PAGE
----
IoMT facilitates the automatic screening of the effects of both drugs and targets, which can massively increase the speed of drug development. 

Through smart pre-screening, the number of drug molecules that actually need to be screened can be reduced. Artificial intelligence systems then help to collect the latest scientific data in real time and optimise or correct the screening process.

IoMT can also:

  • Improve the discovery efficiency of lead compounds 
  • Predict the possible activity of drug molecules
  • Find potential compounds and finally
  • Construct a collection of compounds with reasonable properties

Drug interaction tracking 

Drug interaction

Studies around the world have demonstrated that 3-7% of all hospitalisations are a result of adverse drug reactions (ADRs) and 10-20% of inpatients suffer from drug-related adverse reactions.

Many of these incidents can be avoided by using an IoMT app containing up-to-date drug interaction data, like the possible side effects of the prescribed medicines. 

Smart drug interaction apps like those provided by Pediatric Oncall, GenieMD and ZibdyHealth, can assist with a whole range of things, from reminding patients when and how to take prescription medications, to alerting doctors to prevent potential adverse drug interactions. 

One of the big benefits is that this information is available wherever, whenever, as long as the patient or doctor has access to the app.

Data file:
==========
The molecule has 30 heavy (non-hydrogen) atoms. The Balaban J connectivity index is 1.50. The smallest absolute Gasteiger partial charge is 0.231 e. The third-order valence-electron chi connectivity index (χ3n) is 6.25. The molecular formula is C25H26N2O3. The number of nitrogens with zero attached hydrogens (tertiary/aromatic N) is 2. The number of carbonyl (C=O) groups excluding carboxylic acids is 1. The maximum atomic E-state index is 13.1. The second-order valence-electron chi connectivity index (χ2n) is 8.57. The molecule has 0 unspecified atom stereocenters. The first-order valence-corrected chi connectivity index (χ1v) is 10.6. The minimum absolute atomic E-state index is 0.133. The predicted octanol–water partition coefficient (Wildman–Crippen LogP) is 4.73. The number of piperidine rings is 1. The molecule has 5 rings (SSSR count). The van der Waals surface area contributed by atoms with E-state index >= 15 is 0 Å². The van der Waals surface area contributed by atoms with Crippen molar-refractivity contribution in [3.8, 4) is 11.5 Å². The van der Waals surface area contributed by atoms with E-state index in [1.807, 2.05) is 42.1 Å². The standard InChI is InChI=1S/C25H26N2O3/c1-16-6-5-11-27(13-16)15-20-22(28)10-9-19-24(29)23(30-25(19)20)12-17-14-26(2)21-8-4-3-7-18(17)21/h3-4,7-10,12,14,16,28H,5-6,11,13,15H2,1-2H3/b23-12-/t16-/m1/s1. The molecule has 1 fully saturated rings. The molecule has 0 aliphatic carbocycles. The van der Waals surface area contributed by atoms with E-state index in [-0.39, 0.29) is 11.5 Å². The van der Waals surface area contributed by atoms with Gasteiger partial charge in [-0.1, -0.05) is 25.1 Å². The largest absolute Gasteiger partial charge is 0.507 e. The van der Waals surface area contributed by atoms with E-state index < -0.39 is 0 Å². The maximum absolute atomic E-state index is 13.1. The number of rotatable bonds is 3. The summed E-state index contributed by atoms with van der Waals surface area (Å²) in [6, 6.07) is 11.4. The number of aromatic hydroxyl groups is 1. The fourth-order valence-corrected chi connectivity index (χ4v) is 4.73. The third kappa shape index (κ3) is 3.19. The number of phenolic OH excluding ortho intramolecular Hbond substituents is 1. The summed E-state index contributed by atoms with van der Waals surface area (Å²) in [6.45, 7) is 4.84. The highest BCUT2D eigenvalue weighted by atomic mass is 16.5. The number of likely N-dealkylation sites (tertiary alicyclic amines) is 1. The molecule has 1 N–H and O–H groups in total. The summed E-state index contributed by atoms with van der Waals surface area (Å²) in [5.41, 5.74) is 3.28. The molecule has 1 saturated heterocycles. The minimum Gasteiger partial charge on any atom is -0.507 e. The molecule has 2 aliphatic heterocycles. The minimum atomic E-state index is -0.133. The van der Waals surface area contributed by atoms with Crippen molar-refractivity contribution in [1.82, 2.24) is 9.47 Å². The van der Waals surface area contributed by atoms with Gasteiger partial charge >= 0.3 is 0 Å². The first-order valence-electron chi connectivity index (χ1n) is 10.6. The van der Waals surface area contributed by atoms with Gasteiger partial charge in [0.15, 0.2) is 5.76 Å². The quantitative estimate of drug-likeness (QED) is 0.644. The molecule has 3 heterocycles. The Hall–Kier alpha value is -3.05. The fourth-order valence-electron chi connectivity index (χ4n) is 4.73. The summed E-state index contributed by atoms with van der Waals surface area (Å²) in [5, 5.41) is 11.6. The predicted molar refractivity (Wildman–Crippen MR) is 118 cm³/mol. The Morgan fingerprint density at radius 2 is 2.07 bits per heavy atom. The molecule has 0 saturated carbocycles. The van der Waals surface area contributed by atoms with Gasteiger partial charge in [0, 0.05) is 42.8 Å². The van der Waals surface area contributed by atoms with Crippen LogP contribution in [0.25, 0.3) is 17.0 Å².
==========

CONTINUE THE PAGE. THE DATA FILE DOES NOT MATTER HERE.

Health insurance 

Most of the applications of IoMT we’ve spoken about so far are all about making life easier for patients and doctors, but there are also some very useful ones for health insurance companies. 

Health monitoring devices bring transparency between insurers and customers in the underwriting, pricing, claims handling, and risk assessment processes. 

Some insurers are starting to offer incentives for patients using and sharing health data generated by IoT devices. By understanding their patients’ routine activities and adherence to treatment plans, insurers can also validate claims or detect fraudulent claims.

When used in the right way, this data can improve efficiency and reduce costs for both parties.


Smart devices

Smart watches

Smart watch